Wednesday, August 24, 2016

When Words Do Hurt: Can We Please Leave Gabby Douglas Alone?

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One of my favorite things about the Olympics is seeing the plethora of talent, commodity and of course, the uniforms from each respective team. In addition, it is cool to see an entire stadium filled with fans roaring with excitement and glee for their favorite athlete(s). However, recently I noticed that Gabby Douglas has become the latest victim of harsh criticism and Internet trolls. Did we forget that Olympians are people too?


Douglas has received criticism for things that do not pertain to her athletic ability or her performance in Rio. After Douglas completed her final routine last Sunday, ESPN reported that she choked back tears when asked about the level of criticism she's gotten back home.

"I tried to stay off the Internet because there's just to much negativity," Douglas reportedly said. "Either it was about my hair or my hand not over my heart [on the medal podium] or I look depressed...It was hurtful. It was hurtful. It was. It's been kind of a lot to deal with."
Granted, I understand the defense for freedom of speech but the line in the sand needs to be drawn somewhere. I also understand that social media can be beneficial in one breath and demeaning in another; but that shouldn't give anyone a pass to slander Douglas with comments they themselves wouldn't want someone to say. One gripe I have with people who are mean on social media is that they forget that underneath fame, money, endorsements and publicity, Douglas has real feelings too.

It's almost like this culture has become immune to failing to think before we Tweet, comment or spew negativity. I remember when Hannah Bronfman posted something in regards to Black Lives Matter vs. All Lives Matter on her Instagram and of course, the way she meant it and the way it was taken were misconstrued. Or the time when Blake Lively captioned one of her Instagram pictures "LA face, Oakland Booty." Or most recently, when actress Leslie Jones nearly quit Twitter because she was being verbally attacked and one user even compared her to a gorilla.

Question: If you wouldn't want someone to comment on your hair, how you look, or your facial expressions, why say, "Will someone please smack that disrespectful look off Gabby Douglas face!" or "Just because you didn't make the all-around finals doesn't mean you have to be a disrespectful bitch Gabby Douglas!" or lastly, "Can somebody do something about Gabby Douglas hair please?"

All photos courtesy of Tumblr*

The culture and society we live in deems it appropriate to mention every flaw that people and celebrities do wrong. Or when people kept hounding Tia Mowry-Hardrict asking when she would have another child? I'm sorry, I didn't know her maternal clock revolved around those that want her to have another baby. Why does a women have to defend the notion that a) she is not pregnant and b) she in fact suffers from endometriosis. Again, the line in the sand should be drawn somewhere.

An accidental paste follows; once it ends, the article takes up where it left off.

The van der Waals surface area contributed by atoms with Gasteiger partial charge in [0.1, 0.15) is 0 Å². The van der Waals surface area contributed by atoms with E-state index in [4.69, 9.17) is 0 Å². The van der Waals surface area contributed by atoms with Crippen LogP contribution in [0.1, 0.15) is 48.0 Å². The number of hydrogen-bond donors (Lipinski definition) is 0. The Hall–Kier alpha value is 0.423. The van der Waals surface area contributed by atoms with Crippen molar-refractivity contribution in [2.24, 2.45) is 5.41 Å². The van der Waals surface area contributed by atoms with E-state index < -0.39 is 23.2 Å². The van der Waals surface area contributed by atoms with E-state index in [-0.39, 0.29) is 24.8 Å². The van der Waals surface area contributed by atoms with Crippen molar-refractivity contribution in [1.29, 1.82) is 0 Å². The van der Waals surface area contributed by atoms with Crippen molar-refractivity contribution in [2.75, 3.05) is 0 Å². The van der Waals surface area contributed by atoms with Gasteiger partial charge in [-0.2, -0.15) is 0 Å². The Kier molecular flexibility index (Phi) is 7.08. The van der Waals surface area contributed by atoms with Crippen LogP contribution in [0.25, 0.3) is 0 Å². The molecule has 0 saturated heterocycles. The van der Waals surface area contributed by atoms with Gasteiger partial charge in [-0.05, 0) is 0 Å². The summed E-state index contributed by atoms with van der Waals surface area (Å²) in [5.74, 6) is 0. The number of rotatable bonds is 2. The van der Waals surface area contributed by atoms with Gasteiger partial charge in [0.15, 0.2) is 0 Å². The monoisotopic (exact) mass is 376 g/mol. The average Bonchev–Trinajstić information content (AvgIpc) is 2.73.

Despite whether you feel like Douglas should have put her hand over her chest or that her facial expression(s) could've been better, that minute stuff shouldn't matter. Small stuff like that which is getting the majority of attention takes away from the bigger picture; the supreme level of accomplishment that has encompassed Douglas throughout her career. In case you need a refresher, let me tell you the ways in which Douglas has displayed a tremendous amount of #BlackGirlMagic:
  1. She is the first African-American woman to win the individual all around Olympic gold 
  2. She is a role model to girls who aspire to follow in her footsteps 
  3. She comes from humble beginnings
  4. She's written not one but two books and
  5. She has her own Barbie doll! 
Black Opal Beauty

All of this is to say that words hurt. Whether you agree with Gabby Douglas or not, she provides a beacon of hope and a ray of light. Often, black girls and women live in a world where they are told their skin is too dark or their hair isn't long enough. Or they are told "You look good for a Black girl." Instead of putting Gabby Douglas down and shaming her for things that don't make sense, it is time that we continue to uplift and encourage her and other Black women. Lastly, it is also time that we remind the little black girl watching that she is powerful and her light can not not be dimmed. The time is now. #BlackGirlsRock

Why do you think (some) people are so quick to judge and comment on things that have nothing to do with them? Let us know in the comments below! 

By: Ajea Nicole

Ajea Nicole is a 20 something from Boston, MA who craves anything style related. Though her love of style originated from scouring her mom’s closet, she often gleans style inspiration from Solange and June Ambrose. When she is not catching up on Project Runway, she can be found working out at the gym, reading a good book or
somewhere in a sushi restaurant.

Connect with her!
Twitter: @ajeanicole
Instagram: @ajeanicole

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